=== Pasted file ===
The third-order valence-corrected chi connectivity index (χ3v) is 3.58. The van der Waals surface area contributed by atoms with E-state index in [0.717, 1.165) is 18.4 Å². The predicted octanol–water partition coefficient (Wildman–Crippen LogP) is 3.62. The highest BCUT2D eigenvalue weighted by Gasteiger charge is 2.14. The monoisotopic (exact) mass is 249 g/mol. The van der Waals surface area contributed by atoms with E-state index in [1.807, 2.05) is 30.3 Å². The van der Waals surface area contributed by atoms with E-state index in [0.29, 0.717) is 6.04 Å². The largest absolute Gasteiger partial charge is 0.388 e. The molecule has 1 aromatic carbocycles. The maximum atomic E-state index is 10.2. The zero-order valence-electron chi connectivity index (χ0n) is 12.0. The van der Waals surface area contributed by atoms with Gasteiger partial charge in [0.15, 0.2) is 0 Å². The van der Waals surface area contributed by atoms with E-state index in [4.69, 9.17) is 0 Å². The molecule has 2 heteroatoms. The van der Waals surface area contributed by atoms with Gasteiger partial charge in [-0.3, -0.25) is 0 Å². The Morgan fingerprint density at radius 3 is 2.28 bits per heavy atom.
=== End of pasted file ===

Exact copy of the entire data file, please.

The third-order valence-corrected chi connectivity index (χ3v) is 3.58. The van der Waals surface area contributed by atoms with E-state index in [0.717, 1.165) is 18.4 Å². The predicted octanol–water partition coefficient (Wildman–Crippen LogP) is 3.62. The highest BCUT2D eigenvalue weighted by Gasteiger charge is 2.14. The monoisotopic (exact) mass is 249 g/mol. The van der Waals surface area contributed by atoms with E-state index in [1.807, 2.05) is 30.3 Å². The van der Waals surface area contributed by atoms with E-state index in [0.29, 0.717) is 6.04 Å². The largest absolute Gasteiger partial charge is 0.388 e. The molecule has 1 aromatic carbocycles. The maximum atomic E-state index is 10.2. The zero-order valence-electron chi connectivity index (χ0n) is 12.0. The van der Waals surface area contributed by atoms with Gasteiger partial charge in [0.15, 0.2) is 0 Å². The van der Waals surface area contributed by atoms with E-state index in [4.69, 9.17) is 0 Å². The molecule has 2 heteroatoms. The van der Waals surface area contributed by atoms with Gasteiger partial charge in [-0.3, -0.25) is 0 Å². The Morgan fingerprint density at radius 3 is 2.28 bits per heavy atom.